Anyway, I'm not very much for a language to "enforce" standards. I'm not at all troubled by the Smalltalk way, because it makes the language much simpler. I would be troubled by your proposal, because it would make the language more complex (or so it seems to me), and at the same time reduces my flexibility to use it for unusual situations (where the "standard" doesn't really apply).

Does that sound reasonable?
 
Campbell Ritchie
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I think the correct answer is that Java permits lots of things which we don't usually do. There are a few classes in the API which have public fields, eg java.awt.GridBagConstraints, so the designers of the API actually permit you to write something like:-Yes, you can have public default protected and private access to any class member.

Yes, you can have private static fields. Let's say this is an example from a game:-This does not allow another class to alter the count variable, but the number of Ogres is available via the getCount method. You notice that count represents how many living Ogres there are, and that their attack behaviour is different if there are more than 5 of them.
An example of use of a private static variable, which I hoep has helped you.

CR
 
Jim Yingst
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[Peter Chase]: Note finally that any fields in interfaces have to be "static" and "final" - i.e. constant. However, these modifiers aren't implied AFAIK, so you have to give them explicitly.

Any fields in an interface are implicitly public, static, and final - you don't have to specify those modifiers.
 
Ricky Clarkson
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When a class is only used within one codebase, you can automatically refactor it to later 'encapsulate' the data with get/set methods. That means the simplest way to do it, for an internal-only class, is to make the fields public, until you have a reason not to (for example, you want to validate to make sure the field can never be null, negative, etc.).

This gets a bit harder with code that is used by more than one project - you need to design so that change of implementation affects clients as little as possible.

If Java had Delphi-like properties from the start, there would have been no argument in favour of public non-final fields, as properties would be superior. There are a few Javalobby threads on this.
 
N Az
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Ritchie, I was not doubting if we can have private static or not. Was just wondering if it is really required or not. Your example presents a gud scenario where we need it.

Thanks guys for all your inputs. It really helps a lot in understanding things...

As for making things complex or simple, it is more of a habit and dealing with the constraints.....emember we had moved from multiple inheritance to interfaces...
 
Mr. C Lamont Gilbert
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Often, for in-package objects I may simply expose the fields directly rather than having getters and setters. This is only on classes that have package scope. And sometimes I do use value objects to transfer my data, which may have public fields. I only seem to use it when I am moving 'data'. Otherwise all my fields are private. Except now that Eclipse is warning me about inner classes accessing private fields requires some JVM trickery I am making many of them package scope.
 
Peter Chase
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Originally posted by Jim Yingst:
[Peter Chase]: Note finally that any fields in interfaces have to be "static" and "final" - i.e. constant. However, these modifiers aren't implied AFAIK, so you have to give them explicitly.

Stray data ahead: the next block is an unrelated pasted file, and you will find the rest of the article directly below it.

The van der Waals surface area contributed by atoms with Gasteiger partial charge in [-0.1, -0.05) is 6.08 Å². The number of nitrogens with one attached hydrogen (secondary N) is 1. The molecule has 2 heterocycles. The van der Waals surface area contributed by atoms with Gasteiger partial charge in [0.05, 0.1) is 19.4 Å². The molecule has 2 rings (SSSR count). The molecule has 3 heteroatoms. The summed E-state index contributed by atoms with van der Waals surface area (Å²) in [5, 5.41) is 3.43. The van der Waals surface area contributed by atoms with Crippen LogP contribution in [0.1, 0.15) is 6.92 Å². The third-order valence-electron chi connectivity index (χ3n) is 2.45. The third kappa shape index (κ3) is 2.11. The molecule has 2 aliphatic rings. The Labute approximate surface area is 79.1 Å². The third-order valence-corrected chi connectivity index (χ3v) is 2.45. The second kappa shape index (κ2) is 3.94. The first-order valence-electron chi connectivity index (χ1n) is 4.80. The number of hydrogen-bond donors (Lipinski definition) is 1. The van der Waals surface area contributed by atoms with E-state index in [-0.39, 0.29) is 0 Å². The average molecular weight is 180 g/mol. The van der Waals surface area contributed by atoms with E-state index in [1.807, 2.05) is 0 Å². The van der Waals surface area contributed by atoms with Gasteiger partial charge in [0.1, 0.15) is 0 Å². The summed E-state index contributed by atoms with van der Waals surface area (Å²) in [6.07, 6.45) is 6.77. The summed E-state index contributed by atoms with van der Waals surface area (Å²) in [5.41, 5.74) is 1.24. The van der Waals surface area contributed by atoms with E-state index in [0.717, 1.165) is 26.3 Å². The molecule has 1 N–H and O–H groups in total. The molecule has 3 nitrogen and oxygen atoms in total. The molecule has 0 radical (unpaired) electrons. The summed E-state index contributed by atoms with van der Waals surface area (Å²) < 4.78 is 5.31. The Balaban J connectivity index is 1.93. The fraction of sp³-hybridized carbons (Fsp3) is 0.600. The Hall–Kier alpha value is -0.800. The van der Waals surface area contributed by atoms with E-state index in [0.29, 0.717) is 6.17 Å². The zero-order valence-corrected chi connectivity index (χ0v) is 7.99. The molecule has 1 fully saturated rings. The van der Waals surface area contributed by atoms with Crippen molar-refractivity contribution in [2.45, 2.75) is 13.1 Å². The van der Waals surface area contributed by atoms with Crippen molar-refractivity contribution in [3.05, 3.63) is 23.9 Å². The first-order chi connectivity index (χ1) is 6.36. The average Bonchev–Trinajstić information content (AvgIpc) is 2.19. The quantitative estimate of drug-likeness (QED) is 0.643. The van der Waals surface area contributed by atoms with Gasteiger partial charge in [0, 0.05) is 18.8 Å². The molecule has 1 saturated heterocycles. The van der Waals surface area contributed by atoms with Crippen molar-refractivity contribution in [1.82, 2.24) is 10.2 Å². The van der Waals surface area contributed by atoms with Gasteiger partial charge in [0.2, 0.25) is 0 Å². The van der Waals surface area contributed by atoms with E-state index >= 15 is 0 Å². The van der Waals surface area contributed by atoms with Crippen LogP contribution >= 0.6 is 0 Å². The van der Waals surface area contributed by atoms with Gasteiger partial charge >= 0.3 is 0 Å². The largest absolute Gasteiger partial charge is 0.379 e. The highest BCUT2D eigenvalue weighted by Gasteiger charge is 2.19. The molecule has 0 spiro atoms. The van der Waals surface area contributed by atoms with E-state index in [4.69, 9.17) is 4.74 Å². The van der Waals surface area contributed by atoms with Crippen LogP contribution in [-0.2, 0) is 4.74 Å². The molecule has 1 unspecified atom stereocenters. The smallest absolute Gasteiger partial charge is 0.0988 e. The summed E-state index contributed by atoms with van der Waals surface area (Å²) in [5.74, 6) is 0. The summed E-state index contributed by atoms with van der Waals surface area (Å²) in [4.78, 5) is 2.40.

Any fields in an interface are implicitly public, static, and final - you don't have to specify those modifiers.


Serves me right for not checking. Well, that makes my participation in the topic worthwhile for me, as I have learnt something new. Thanks.

FYI the reason why I thought "public" was implied and the others weren't is that our automatic code style checker complains if you put "public" in an interface (because it's implied anyway), but does not complain if you declare the fields "static" or "final".
[ February 26, 2007: Message edited by: Peter Chase ]
 
Campbell Ritchie
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Your example presents a gud scenario where we need it.
Shucks, you have got me all embarrassed. No, seriously we are only too pleased to help.

Mr Gilbert: When you say you are getting Eclipse warnings about access to private members from inner classes, are you only getting the yellow triangle? That means you have Eclipse set in fusspot mode, which is the way I like it too.
But I think the warning is only that one can get better performance by giving the fields less restrictive access. I usually get that warning with ActionListener or similar inner classes, so what is a microsecond against the 0.4 seconds it takes to click the mouse? I tend to note those warnings and take no action.
 
Stefan Wagner
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You can use public access to fields for performance reasons, and lean code:


If you got a lot of 'x'es (field.x, enemy.x, old.x, new.x, screen.x, fruit.x ...), using just x and y might be confusing.
Using position.horizontal.increment () instead of ++pos.x; is not better to understand, not better to write.
Access to the position.x is still restricted, since access to postion is restricted.

If the code is using x and y excessively, and doesn't need boundary-checks etc. (which doesn't seems to be correct for my example), direct access might be appropriate.

Just my 2�.
 
Peter Chase
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In this example, the "public" on the fields makes no difference. The outer class can access inner class members, whatever their access modifier.
 
Ilja Preuss
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Originally posted by Peter Chase:
In this example, the "public" on the fields makes no difference. The outer class can access inner class members, whatever their access modifier.


That's true at the source level.

At the byte code level, though, there are no inner classes, only top level classes. To still make it work, the compiler has to introduce synthetic accessor methods for the fields if they are not declared public.
 
Amit Biswas
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Not quite true.

Public access modifier is implied in interfaces. It is legal to declare any field or method in an interface explicitly as "public".


All I meant is the fields/methods in interfaces are always public whether you key-in the keyword "public" or not. Also all methods in interfaces are abstract regardless of whether you explicitly type "abstract" or not.